therapist silently analyzes the information and forms the next step of the interview
 Primary goal of listening is to understand the message of the patient and let them know that the
    message was received

The Sounds of Silence
 Silence is part of communication not the absence. Silence can reflect a number of things such as
   anger or reflection
 Once a patient finishes a response silence will occur. This silence allows therapist to reflect,
   assimilate and analyze the message being given by the client and then continue to guide the
 A reflective silence may encourage client to add more info but silence could also be angry or hostile if
   client doesn’t feel interview is relevant or that the interviewer is listening to them. Overexposed
   silence may occur when individuals feel they have revealed too much and when a client is
   disoriented, forgetful a topic may be ended abruptly and they will sit in silence. A patient may also feel
   that a topic is covered and a comfortable silence of completion can occur
 Each silence carries and emotional message and an interviewer needs to listen and respond to this
 It is difficult especially for new therapists to fill the silence with talk but it is important to be able to
   learn to be silent, to listen, and to value the silence.

Identifying Thoughts and Feelings
 “Feelings are a person’s responses to his or her experiences in the world” pg. 27
 “Thoughts are a person’s interpretation of the response and the experiences” pg. 27
 Every core message has an experience or behaviour and an affect (emotional response) according to
    Egan who developed a guide to help therapists respond to core messages, “You feel (affect) because
    of (experience/behaviour)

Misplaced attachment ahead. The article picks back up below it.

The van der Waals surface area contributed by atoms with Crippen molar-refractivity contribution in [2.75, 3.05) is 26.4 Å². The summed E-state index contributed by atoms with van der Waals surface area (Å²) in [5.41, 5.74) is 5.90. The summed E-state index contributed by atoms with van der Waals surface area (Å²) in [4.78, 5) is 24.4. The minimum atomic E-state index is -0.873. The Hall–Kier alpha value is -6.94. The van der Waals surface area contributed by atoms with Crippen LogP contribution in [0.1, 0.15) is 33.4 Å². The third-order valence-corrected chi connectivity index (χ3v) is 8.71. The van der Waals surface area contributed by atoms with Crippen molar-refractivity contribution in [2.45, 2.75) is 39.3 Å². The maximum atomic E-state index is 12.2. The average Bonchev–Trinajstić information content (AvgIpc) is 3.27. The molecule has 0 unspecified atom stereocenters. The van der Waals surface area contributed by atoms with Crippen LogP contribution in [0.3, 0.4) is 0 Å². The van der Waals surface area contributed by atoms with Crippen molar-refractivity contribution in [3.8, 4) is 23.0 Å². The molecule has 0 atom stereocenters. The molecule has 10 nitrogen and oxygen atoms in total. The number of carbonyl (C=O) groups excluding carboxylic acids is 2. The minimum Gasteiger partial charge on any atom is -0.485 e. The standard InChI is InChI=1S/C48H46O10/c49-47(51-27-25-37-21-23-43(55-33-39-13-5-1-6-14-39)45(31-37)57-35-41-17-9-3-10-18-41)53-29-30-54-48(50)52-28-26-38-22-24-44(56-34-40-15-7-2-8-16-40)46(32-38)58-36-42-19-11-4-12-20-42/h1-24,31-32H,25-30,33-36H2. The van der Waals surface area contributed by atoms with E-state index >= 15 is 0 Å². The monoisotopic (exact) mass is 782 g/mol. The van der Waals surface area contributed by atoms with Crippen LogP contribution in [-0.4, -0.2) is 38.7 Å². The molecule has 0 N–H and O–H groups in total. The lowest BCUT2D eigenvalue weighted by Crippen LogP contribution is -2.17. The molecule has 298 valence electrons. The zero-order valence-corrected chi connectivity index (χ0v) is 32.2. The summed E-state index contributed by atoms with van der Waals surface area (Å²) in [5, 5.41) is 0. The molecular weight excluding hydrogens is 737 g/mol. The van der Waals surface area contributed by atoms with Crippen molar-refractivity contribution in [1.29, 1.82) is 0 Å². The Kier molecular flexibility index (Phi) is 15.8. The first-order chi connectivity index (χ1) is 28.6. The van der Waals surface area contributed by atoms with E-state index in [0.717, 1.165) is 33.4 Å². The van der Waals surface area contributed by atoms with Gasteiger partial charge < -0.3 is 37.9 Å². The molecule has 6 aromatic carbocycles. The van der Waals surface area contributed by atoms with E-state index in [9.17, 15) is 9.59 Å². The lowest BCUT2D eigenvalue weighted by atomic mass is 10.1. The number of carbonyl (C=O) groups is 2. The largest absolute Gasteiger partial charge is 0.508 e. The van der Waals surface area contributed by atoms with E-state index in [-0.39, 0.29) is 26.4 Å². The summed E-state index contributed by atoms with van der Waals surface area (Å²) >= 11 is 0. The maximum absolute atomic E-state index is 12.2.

 People often relate their experience with out saying anything about their feelings. It is helpful for the
    therapist to try and identify the feeling that went along with the experience. The therapist can do so
    by observing the clients non-verbal behaviour and may start with more general category of feeling
    then become more specific
Oct1141 – Required Reading                                                       September 21/04

The Use of Reflection
 Reflection is stating the essence of the message in a few words an in a changed format allowing the
   sender (client) to hear the message from a different perspective
 Reflection may also help the client to validate, clarify, elaborate or refute the therapists understanding
 It is important not to parrot what the client said but to hear what the therapist believes the clients
   message is in different words then their own
 It may take a few interactions btwn. Therapist and client before the message is understood

Clarifying a Message
 Several message may be lumped together by a patient due to the patient not being able to sort them
    out or not being able to identify which is the most important
 “Clarification is the process of making the a message clear” (pg.28)
 Clarification involves the therapist listening for different messages and then having the client clarify
    different aspects until the message is clear
 Clarification may be needed if a patient skims over a topic which the therapist knows is related to the
    patients functional patter or when specific topics are referred to or culture-specific language is used
 It is helpful when requesting clarification to state why you are doing so and to keep the request open

Using Prompts
 Assistance may be needed for a discussion to continue on a thought or topic and communication is
   encouraged by using a manner, gesture or words that are not specific in the kind of info they seek
 Prompts are techniques that that facilitate communication and can be verbal or non-verabal (nod of
 When using non-verbal gestures it is important to use them appropriately (i.e nodding as a prompt as
   opposed to nodding head to indicate agreement) and be aware of cultural differences that may exist

The Interviewer’s Non-Verbal Communication Skills
 Therapists posture and general body language is a significant factor in communication process
 Therapists should be positioned so that they are at a client’s eye level and positioned in such a way
   that both client and therapist can see each others non-verbal behaviour
 Therapist needs to sit in a way that there body is relaxed but alert – body language communicates a
   lot so it is important to not only be aware of facial expression but body language as well
 It is also important to be aware of a clients culture and how body language may be interpreted
   through that cultural perspective

Structure and Control of the Interview
 The interview must be structured (set boundaries, identify the primary topics, develop a time frame,
    and provide a confidential, comfortable environment) and the interviewer must maintain control (to